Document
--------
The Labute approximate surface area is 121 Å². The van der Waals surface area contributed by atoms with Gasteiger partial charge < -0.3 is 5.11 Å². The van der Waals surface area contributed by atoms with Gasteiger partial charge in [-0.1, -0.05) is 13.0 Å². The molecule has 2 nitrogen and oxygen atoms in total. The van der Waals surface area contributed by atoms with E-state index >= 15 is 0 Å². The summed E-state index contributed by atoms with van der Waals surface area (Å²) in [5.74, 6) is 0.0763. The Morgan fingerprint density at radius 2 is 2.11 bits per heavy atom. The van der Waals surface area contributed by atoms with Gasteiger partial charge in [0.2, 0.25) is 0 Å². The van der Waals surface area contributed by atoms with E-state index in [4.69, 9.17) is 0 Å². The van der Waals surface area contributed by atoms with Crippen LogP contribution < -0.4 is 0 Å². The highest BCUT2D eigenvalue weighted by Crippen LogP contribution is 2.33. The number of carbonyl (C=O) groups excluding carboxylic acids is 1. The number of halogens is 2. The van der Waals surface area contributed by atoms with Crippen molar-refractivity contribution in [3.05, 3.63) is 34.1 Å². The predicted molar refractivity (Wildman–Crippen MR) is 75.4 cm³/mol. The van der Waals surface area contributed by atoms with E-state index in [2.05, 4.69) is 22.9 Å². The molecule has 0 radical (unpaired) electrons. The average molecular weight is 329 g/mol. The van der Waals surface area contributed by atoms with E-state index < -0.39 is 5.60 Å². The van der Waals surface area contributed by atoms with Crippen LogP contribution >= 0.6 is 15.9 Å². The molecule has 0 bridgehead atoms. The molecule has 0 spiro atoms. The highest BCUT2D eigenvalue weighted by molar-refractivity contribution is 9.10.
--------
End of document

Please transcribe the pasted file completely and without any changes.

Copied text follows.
The Labute approximate surface area is 121 Å². The van der Waals surface area contributed by atoms with Gasteiger partial charge < -0.3 is 5.11 Å². The van der Waals surface area contributed by atoms with Gasteiger partial charge in [-0.1, -0.05) is 13.0 Å². The molecule has 2 nitrogen and oxygen atoms in total. The van der Waals surface area contributed by atoms with E-state index >= 15 is 0 Å². The summed E-state index contributed by atoms with van der Waals surface area (Å²) in [5.74, 6) is 0.0763. The Morgan fingerprint density at radius 2 is 2.11 bits per heavy atom. The van der Waals surface area contributed by atoms with Gasteiger partial charge in [0.2, 0.25) is 0 Å². The van der Waals surface area contributed by atoms with E-state index in [4.69, 9.17) is 0 Å². The van der Waals surface area contributed by atoms with Crippen LogP contribution < -0.4 is 0 Å². The highest BCUT2D eigenvalue weighted by Crippen LogP contribution is 2.33. The number of carbonyl (C=O) groups excluding carboxylic acids is 1. The number of halogens is 2. The van der Waals surface area contributed by atoms with Crippen molar-refractivity contribution in [3.05, 3.63) is 34.1 Å². The predicted molar refractivity (Wildman–Crippen MR) is 75.4 cm³/mol. The van der Waals surface area contributed by atoms with E-state index in [2.05, 4.69) is 22.9 Å². The molecule has 0 radical (unpaired) electrons. The average molecular weight is 329 g/mol. The van der Waals surface area contributed by atoms with E-state index < -0.39 is 5.60 Å². The van der Waals surface area contributed by atoms with Crippen LogP contribution >= 0.6 is 15.9 Å². The molecule has 0 bridgehead atoms. The molecule has 0 spiro atoms. The highest BCUT2D eigenvalue weighted by molar-refractivity contribution is 9.10.